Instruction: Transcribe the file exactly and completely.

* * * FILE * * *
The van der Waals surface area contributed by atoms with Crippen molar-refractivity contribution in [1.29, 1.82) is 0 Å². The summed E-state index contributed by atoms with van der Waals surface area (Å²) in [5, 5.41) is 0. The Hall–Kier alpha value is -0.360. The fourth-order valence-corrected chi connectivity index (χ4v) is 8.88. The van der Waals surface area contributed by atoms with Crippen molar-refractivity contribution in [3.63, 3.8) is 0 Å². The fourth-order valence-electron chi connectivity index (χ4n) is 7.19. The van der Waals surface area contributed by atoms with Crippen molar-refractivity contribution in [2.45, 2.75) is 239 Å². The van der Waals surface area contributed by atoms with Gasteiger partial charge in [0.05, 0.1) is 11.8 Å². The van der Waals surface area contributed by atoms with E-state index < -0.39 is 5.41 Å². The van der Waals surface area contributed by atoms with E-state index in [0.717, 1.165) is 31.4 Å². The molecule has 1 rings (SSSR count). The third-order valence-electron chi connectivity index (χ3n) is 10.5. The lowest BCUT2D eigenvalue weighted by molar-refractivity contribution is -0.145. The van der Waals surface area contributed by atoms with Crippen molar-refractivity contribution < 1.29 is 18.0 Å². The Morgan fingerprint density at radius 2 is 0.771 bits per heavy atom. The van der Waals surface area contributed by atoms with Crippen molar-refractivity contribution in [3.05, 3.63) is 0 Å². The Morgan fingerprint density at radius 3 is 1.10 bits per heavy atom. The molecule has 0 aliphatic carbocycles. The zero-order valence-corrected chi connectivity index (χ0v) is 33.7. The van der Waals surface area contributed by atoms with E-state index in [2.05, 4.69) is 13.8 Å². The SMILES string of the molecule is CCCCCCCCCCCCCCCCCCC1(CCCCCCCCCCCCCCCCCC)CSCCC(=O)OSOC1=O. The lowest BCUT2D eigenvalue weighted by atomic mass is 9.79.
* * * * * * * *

The van der Waals surface area contributed by atoms with Crippen molar-refractivity contribution in [1.29, 1.82) is 0 Å². The summed E-state index contributed by atoms with van der Waals surface area (Å²) in [5, 5.41) is 0. The Hall–Kier alpha value is -0.360. The fourth-order valence-corrected chi connectivity index (χ4v) is 8.88. The van der Waals surface area contributed by atoms with Crippen molar-refractivity contribution in [3.63, 3.8) is 0 Å². The fourth-order valence-electron chi connectivity index (χ4n) is 7.19. The van der Waals surface area contributed by atoms with Crippen molar-refractivity contribution in [2.45, 2.75) is 239 Å². The van der Waals surface area contributed by atoms with Gasteiger partial charge in [0.05, 0.1) is 11.8 Å². The van der Waals surface area contributed by atoms with E-state index < -0.39 is 5.41 Å². The van der Waals surface area contributed by atoms with E-state index in [0.717, 1.165) is 31.4 Å². The molecule has 1 rings (SSSR count). The third-order valence-electron chi connectivity index (χ3n) is 10.5. The lowest BCUT2D eigenvalue weighted by molar-refractivity contribution is -0.145. The van der Waals surface area contributed by atoms with Crippen molar-refractivity contribution < 1.29 is 18.0 Å². The Morgan fingerprint density at radius 2 is 0.771 bits per heavy atom. The van der Waals surface area contributed by atoms with Crippen molar-refractivity contribution in [3.05, 3.63) is 0 Å². The Morgan fingerprint density at radius 3 is 1.10 bits per heavy atom. The molecule has 0 aliphatic carbocycles. The zero-order valence-corrected chi connectivity index (χ0v) is 33.7. The van der Waals surface area contributed by atoms with E-state index in [2.05, 4.69) is 13.8 Å². The SMILES string of the molecule is CCCCCCCCCCCCCCCCCCC1(CCCCCCCCCCCCCCCCCC)CSCCC(=O)OSOC1=O. The lowest BCUT2D eigenvalue weighted by atomic mass is 9.79.